A fresh idea for the stem cell therapeutics industry, but not without fresh risksOctober 3, 2013
Fate’s technical approach to the development of stem cell-related therapeutics is unique among stem cell companies in general (and SCSI companies in particular) in that it does not develop stem cells themselves as therapies. Rather, its development program is more conventionally ‘pharma-like’ in focusing on the development of chemical drugs -- in Fate’s case, drugs that influence the performance of a patient’s own stem cells.
Taking this unique drug-based route brings both advantages and uncertainties to Fate’s quest. On the plus side, the strategy benefits from more than 50 years of accumulated understanding of how to develop small molecules as drugs...an understanding sadly lacking among companies that attempt to develop stem cells themselves as therapeutics, which is such a new approach, historically speaking, that it is fair to say that the companies pursuing it are still making things up as they go along. Chemical drugs can be discovered via a cost-effective pre-clinical screening process whereby thousands or even millions of chemical compounds are tested for efficacy in simple assays, and only the best performers are advanced through the company’s pipeline. These ‘candidate’ compounds can then be chemically modified to further improve their performance and safety, yielding (hopefully improved) new candidates, only the best one of which is ultimately advanced to human trials. Perhaps most importantly of all from a business perspective, chemical drugs can be patented (so-called ‘composition of matter’ patents) with near-perfect confidence that those patents will bar competition.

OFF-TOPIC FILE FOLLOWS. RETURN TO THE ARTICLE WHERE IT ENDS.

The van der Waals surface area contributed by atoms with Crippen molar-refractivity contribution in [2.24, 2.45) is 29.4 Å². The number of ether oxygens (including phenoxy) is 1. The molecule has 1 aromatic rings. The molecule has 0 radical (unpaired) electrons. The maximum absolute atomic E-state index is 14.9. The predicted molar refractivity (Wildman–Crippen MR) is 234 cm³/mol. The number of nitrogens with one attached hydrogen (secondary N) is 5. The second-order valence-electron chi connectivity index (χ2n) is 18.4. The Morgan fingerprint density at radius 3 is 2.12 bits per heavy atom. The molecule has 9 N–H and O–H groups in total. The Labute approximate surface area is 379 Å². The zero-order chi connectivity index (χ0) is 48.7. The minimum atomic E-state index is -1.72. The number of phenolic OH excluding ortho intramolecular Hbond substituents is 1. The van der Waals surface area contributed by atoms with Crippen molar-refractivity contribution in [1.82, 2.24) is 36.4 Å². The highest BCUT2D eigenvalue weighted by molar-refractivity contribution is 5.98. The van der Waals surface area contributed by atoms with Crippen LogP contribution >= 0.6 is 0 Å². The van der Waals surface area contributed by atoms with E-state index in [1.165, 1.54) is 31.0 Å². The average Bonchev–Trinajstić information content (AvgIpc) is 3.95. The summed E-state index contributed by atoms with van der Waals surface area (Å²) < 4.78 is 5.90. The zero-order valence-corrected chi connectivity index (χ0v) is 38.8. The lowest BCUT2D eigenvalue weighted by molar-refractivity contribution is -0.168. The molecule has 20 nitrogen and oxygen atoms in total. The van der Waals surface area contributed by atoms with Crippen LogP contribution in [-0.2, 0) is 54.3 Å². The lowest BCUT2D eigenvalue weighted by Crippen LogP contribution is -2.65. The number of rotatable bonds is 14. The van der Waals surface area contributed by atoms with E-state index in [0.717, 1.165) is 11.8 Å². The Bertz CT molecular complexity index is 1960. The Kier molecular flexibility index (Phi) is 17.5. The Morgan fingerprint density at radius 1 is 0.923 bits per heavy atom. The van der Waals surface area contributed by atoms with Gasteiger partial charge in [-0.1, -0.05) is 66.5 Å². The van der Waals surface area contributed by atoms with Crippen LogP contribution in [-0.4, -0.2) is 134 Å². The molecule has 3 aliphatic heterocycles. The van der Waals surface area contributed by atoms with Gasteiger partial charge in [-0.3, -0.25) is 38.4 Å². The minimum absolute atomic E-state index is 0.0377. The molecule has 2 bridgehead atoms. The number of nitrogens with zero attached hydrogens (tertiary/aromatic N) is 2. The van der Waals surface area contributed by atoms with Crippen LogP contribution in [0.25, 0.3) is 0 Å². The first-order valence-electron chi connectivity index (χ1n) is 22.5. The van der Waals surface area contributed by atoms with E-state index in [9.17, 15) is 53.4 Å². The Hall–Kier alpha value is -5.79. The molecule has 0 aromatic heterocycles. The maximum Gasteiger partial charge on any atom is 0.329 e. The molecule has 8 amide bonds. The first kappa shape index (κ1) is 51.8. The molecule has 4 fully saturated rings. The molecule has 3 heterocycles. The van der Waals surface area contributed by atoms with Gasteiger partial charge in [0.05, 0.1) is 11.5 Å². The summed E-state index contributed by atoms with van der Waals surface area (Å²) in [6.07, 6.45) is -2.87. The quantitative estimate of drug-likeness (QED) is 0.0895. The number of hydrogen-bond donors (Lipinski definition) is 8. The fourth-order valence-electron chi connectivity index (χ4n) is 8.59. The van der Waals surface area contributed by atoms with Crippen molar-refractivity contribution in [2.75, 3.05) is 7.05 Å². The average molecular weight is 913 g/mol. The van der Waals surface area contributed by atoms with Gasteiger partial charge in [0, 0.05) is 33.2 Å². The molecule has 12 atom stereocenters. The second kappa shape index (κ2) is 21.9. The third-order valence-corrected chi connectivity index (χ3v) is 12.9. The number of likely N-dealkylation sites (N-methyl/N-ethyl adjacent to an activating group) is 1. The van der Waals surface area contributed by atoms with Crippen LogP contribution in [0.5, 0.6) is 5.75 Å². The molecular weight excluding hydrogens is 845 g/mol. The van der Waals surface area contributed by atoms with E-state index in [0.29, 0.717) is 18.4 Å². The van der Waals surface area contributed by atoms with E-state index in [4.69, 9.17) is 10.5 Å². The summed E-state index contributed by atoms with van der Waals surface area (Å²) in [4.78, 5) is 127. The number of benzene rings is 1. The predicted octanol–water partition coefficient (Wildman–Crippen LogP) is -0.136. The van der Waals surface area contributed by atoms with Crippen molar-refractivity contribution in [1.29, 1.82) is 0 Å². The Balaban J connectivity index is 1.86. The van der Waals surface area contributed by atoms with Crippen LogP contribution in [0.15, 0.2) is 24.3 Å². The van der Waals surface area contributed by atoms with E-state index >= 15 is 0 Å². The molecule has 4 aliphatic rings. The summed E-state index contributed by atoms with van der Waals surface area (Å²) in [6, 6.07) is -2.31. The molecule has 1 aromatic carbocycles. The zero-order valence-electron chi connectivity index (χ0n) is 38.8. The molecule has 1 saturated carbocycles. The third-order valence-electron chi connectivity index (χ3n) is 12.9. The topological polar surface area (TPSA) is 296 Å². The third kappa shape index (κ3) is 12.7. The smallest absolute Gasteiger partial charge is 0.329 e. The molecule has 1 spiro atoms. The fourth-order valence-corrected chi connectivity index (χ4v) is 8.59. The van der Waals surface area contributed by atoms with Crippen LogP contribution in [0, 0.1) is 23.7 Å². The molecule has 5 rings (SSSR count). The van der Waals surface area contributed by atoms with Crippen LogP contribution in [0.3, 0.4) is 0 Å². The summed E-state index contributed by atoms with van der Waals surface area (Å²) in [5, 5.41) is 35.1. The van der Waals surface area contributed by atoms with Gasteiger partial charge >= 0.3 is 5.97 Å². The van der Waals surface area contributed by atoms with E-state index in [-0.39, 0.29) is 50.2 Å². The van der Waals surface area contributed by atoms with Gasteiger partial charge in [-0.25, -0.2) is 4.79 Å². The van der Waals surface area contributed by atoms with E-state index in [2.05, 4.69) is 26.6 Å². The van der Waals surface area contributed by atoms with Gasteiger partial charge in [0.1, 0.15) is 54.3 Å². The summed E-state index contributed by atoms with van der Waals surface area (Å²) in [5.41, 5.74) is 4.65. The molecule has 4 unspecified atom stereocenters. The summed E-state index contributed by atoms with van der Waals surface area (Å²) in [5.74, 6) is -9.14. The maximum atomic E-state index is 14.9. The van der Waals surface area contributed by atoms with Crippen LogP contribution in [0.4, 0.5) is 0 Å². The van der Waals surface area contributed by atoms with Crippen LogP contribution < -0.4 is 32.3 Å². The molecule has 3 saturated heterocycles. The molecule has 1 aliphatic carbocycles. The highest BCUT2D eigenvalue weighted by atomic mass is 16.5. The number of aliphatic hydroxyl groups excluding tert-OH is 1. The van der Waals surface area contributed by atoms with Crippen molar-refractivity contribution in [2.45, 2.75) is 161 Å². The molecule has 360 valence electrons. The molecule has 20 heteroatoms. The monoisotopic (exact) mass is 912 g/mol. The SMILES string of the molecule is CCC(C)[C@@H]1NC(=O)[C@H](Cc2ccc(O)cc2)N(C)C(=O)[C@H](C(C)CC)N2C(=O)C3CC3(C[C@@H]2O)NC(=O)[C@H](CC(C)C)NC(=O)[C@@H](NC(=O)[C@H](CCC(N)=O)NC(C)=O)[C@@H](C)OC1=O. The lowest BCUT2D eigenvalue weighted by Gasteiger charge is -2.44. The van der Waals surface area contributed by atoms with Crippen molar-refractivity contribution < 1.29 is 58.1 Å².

In contrast, developing a stem cell itself as a therapeutic doesn’t permit much pre-clinical screening of candidates. Instead, a cell-focused company starts out by taking an educated guess regarding which of a limited number of cell types might prove effective against a particular medical indication, then attempts to secure the rights to that cell, then takes that cell into clinical trials to determine whether the company guessed right. That cell is what it is -- cells are too complex, and we understand their mechanisms too poorly, to permit us to easily modify them the way simple chemical compounds can be modified by chemists. In effect, a cell-focused company takes one candidate cell and then attempts, through a series of clinical trials, to find a medical condition the cell can treat. Call this screening by trials: screen one cell against a number of medical indications in human trials. The problem with that approach, as many a stem cell therapeutics company has learned, is that clinical trials are brutally expensive to conduct and agonizingly slow to yield results. By the time a cell-focused company learns from its human trial data that its cell is ineffective, it’s usually too late. Cell-focused companies roll the dice and see what happens, and if they come up snake-eyes the company may well be busted. Pre-clinical screening of chemical compounds enables a chemical-focused company like Fate to “fail early and often” (and relatively inexpensively) before the company goes into clinical trials, thus increasing its odds of survival and, ultimately, success. Cell-focused companies, in contrast, get only one or two shots at grabbing the brass ring before they go bust.